- On Chesil Beach
- Directed by Dominic Cooke
- Written by Ian McEwan
- Starring Saorise Ronan and Billy Howle
- Classification 14A
- 110 minutes
Edward and Florence, newly married and very much in love, arrive at a grand old inn on the Dorset coast for their honeymoon; they’ll leave with a very different understanding of who they are and what they actually want out of life. It’s a film about love and the way it sometimes fails, and one that explores the meaning, and necessity, of intimacy in all its forms.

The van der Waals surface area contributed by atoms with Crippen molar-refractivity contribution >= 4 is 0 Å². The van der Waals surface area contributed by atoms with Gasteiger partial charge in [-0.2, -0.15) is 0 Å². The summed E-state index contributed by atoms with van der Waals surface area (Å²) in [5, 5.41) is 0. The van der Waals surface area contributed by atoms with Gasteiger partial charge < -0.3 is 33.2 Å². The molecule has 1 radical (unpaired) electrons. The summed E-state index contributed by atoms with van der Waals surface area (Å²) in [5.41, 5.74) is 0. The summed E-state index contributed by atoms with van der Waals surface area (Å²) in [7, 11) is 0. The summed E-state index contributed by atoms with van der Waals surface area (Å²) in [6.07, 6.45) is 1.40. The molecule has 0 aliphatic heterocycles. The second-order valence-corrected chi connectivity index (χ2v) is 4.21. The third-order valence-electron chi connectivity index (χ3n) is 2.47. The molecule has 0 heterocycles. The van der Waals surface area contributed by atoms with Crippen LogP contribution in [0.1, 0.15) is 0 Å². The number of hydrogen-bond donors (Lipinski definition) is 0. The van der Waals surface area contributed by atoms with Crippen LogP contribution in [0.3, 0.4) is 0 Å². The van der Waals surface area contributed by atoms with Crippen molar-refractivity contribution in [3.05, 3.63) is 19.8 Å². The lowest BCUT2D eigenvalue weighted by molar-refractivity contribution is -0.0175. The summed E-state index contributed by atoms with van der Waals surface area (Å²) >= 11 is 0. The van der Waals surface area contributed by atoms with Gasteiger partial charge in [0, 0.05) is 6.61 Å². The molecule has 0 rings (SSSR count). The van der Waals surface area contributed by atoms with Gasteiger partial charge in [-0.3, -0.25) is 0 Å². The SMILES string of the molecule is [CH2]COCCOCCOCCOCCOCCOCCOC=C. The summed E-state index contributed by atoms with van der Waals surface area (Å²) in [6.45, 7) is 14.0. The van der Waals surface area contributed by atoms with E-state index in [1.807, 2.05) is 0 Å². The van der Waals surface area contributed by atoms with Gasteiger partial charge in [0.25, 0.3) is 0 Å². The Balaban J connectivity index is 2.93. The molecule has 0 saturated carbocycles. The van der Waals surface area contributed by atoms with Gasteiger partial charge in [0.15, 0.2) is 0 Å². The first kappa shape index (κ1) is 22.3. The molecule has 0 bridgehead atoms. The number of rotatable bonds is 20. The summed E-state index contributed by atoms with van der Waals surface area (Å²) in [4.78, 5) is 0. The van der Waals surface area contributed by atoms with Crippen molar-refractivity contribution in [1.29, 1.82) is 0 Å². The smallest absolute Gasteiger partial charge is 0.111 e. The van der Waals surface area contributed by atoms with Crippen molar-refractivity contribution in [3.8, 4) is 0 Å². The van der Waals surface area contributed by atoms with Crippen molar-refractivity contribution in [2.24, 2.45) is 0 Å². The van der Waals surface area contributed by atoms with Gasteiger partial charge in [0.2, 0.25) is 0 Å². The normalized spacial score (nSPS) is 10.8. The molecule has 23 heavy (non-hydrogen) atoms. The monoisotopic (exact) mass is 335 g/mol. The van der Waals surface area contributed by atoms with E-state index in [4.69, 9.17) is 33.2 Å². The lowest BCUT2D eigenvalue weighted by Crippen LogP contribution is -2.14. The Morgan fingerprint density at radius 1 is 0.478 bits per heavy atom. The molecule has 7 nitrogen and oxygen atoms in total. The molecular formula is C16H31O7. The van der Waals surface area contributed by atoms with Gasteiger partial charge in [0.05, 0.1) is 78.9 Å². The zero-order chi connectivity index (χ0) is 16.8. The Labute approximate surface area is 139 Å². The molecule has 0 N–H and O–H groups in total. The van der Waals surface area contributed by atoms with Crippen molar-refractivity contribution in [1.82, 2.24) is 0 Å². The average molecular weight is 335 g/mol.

Ian McEwan adapts his own novel – for my money his best book – and remains faithful to the text for the most part; the few divergences only make the romance that much more tragic. The lead actors are both marvellous; Saoirse Ronan (who, coincidentally, rose to prominence thanks to another McEwan adaptation, Atonement) plays the troubled violinist, Florence, while Dunkirk’s Billy Howle is the kind-yet-anger-prone historian Edward. Yet the film’s most impressive performance might come from director Dominic Cooke, who has delivered an assured, wistful debut.